Are you ready to have sex?
Randomised controlled trials of consultation based sexual health interventions in primary care have been successful in increasing knowledge about contraceptives and the distribution of condoms but have not been specifically directed to adolescents or shown an impact on behaviour. To maximise the impact of services in promoting sexual health in adolescents, more innovative means of offering advice and promoting sexual health will be needed. Services need to offer advice and interventions that deal with the needs of young men, improve compliance with the use of oral contraceptive pills, inform young people about long acting contraceptives, and promote dual use of contraceptives and condoms.
Interventions addressing these factors should be developed and robustly evaluated.
It’s always best to communicate with your partner when you feel your sexual needs aren’t being met
The potential of new technologies in promoting sexual health, such as DVDs or CD Roms, which are popular with young people, should be explored. More than a quarter of young people are sexually active before they are National Center for Biotechnology InformationU. Journal List BMJ v. Local service needs to provide confidentiality, support, time, and information.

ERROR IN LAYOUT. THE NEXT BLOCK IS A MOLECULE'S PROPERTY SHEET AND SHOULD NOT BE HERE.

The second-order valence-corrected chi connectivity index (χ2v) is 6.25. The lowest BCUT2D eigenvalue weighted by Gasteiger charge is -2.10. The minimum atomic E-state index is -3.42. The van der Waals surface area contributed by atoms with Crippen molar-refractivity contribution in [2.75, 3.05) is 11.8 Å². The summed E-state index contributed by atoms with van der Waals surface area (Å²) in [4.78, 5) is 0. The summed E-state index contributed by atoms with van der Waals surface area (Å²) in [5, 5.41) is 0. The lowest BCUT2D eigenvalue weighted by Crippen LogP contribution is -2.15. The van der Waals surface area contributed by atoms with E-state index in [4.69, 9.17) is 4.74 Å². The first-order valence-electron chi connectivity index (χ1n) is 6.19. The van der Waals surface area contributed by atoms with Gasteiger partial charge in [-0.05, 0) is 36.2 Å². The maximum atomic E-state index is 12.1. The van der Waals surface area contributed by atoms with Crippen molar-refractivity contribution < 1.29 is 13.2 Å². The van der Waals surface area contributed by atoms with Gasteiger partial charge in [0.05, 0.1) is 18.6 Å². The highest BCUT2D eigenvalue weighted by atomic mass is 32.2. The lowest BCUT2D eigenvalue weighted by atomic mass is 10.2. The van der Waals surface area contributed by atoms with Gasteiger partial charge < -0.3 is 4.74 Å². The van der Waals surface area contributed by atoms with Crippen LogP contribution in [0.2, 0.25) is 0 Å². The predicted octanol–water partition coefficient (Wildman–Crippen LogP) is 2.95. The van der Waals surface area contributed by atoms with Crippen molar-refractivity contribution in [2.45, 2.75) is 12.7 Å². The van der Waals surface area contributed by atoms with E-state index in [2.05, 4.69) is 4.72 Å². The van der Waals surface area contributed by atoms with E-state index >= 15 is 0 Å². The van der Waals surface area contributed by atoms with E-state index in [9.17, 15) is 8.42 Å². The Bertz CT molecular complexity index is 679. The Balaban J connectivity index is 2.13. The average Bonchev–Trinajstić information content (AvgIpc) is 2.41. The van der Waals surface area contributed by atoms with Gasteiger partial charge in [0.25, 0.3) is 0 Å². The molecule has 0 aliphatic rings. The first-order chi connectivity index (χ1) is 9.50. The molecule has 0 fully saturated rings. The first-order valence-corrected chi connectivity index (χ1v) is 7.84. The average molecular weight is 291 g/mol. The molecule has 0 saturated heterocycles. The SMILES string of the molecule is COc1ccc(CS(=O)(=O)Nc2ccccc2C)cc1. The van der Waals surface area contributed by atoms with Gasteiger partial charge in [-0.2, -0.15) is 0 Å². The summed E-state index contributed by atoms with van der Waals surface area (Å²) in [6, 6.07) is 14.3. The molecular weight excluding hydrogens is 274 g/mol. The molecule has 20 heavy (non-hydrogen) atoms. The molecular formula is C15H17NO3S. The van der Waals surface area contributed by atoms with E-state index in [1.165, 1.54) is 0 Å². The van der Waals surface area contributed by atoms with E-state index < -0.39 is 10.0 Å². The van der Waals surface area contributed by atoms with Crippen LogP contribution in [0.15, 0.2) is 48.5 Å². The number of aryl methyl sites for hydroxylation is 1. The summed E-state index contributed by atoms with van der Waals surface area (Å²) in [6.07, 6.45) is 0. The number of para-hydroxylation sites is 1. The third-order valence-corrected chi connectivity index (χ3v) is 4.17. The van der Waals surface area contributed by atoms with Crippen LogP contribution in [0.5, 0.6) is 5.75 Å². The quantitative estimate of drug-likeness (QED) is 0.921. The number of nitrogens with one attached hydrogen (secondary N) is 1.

Caroline Freeclinical lecturer in epidemiology. Author information Copyright and information Disclaimer.
Notes Competing interests: None declared. References 1.
Teenage Pregnancy Unit, Department of Health. Best practice guidance for doctors and other health professionals on the provision of advice and treatment to young people under 16 on contraception, sexual and reproductive health.
London: Stationery Office, Sexual behaviour in Britain: early heterosexual experience Lancet ; : Wareham V, Drummond N. Contraception use among teenagers seeking abortion—a survey from Grampian. Br J Family Plann ; 20 : Provision of emergency contraception in general practice and confidentiality for the under 16's: of a postal survey by general practitioners in Avon. Confidentiality—a training manual for staff providing sex advice to young people.
London: Brook Advisory, Evaluating and developing contraceptive services: the of an audit of the North Lambeth primary care group.
What women need to hear about desire
Free C, Lee R, Ogden J, Young women's s of the factors influencing their use and non use of emergency contraception: a depth interview study. BMJ ; : French R. The experience of young people with contraceptive consultations and health care workers. Int J Adolesc Med Health ; 14 : Providing information for young people in sexual health clinics: getting it right. Effect of educational leaflets and questions on knowledge of contraception in women taking the combined contraceptive pill: randomised controlled trial BMJ ; : Condom promotion in women attending inner city general practices for cervical smears: a randomized controlled trial.